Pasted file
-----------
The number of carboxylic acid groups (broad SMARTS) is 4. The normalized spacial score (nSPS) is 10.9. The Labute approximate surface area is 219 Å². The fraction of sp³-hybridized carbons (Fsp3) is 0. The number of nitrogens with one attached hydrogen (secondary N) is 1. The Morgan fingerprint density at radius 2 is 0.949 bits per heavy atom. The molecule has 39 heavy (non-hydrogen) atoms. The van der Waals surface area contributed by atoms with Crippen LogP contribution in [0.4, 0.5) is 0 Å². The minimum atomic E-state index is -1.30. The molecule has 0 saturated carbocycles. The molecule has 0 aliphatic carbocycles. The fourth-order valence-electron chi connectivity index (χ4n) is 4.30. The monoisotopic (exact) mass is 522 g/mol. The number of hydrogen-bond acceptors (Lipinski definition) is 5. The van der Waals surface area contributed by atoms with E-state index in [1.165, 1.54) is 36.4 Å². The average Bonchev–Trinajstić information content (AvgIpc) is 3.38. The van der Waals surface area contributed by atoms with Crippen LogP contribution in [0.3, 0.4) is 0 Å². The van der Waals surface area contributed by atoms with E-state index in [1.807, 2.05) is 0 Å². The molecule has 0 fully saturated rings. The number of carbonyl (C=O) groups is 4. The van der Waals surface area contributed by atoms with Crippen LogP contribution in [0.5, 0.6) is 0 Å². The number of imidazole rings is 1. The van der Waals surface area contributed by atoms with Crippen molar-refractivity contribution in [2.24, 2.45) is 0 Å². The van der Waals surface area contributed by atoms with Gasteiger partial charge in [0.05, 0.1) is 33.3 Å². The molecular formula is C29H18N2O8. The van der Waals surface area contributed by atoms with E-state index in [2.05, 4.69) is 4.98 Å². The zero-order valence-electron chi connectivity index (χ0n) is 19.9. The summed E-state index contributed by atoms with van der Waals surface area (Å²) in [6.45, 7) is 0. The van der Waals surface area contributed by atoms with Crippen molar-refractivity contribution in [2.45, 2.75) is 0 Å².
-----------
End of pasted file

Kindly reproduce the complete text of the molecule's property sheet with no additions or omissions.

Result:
The number of carboxylic acid groups (broad SMARTS) is 4. The normalized spacial score (nSPS) is 10.9. The Labute approximate surface area is 219 Å². The fraction of sp³-hybridized carbons (Fsp3) is 0. The number of nitrogens with one attached hydrogen (secondary N) is 1. The Morgan fingerprint density at radius 2 is 0.949 bits per heavy atom. The molecule has 39 heavy (non-hydrogen) atoms. The van der Waals surface area contributed by atoms with Crippen LogP contribution in [0.4, 0.5) is 0 Å². The minimum atomic E-state index is -1.30. The molecule has 0 saturated carbocycles. The molecule has 0 aliphatic carbocycles. The fourth-order valence-electron chi connectivity index (χ4n) is 4.30. The monoisotopic (exact) mass is 522 g/mol. The number of hydrogen-bond acceptors (Lipinski definition) is 5. The van der Waals surface area contributed by atoms with E-state index in [1.165, 1.54) is 36.4 Å². The average Bonchev–Trinajstić information content (AvgIpc) is 3.38. The van der Waals surface area contributed by atoms with Crippen LogP contribution in [0.3, 0.4) is 0 Å². The van der Waals surface area contributed by atoms with E-state index in [1.807, 2.05) is 0 Å². The molecule has 0 fully saturated rings. The number of carbonyl (C=O) groups is 4. The van der Waals surface area contributed by atoms with Crippen LogP contribution in [0.5, 0.6) is 0 Å². The number of imidazole rings is 1. The van der Waals surface area contributed by atoms with Crippen molar-refractivity contribution in [2.24, 2.45) is 0 Å². The van der Waals surface area contributed by atoms with Gasteiger partial charge in [0.05, 0.1) is 33.3 Å². The molecular formula is C29H18N2O8. The van der Waals surface area contributed by atoms with E-state index in [2.05, 4.69) is 4.98 Å². The zero-order valence-electron chi connectivity index (χ0n) is 19.9. The summed E-state index contributed by atoms with van der Waals surface area (Å²) in [6.45, 7) is 0. The van der Waals surface area contributed by atoms with Crippen molar-refractivity contribution in [2.45, 2.75) is 0 Å².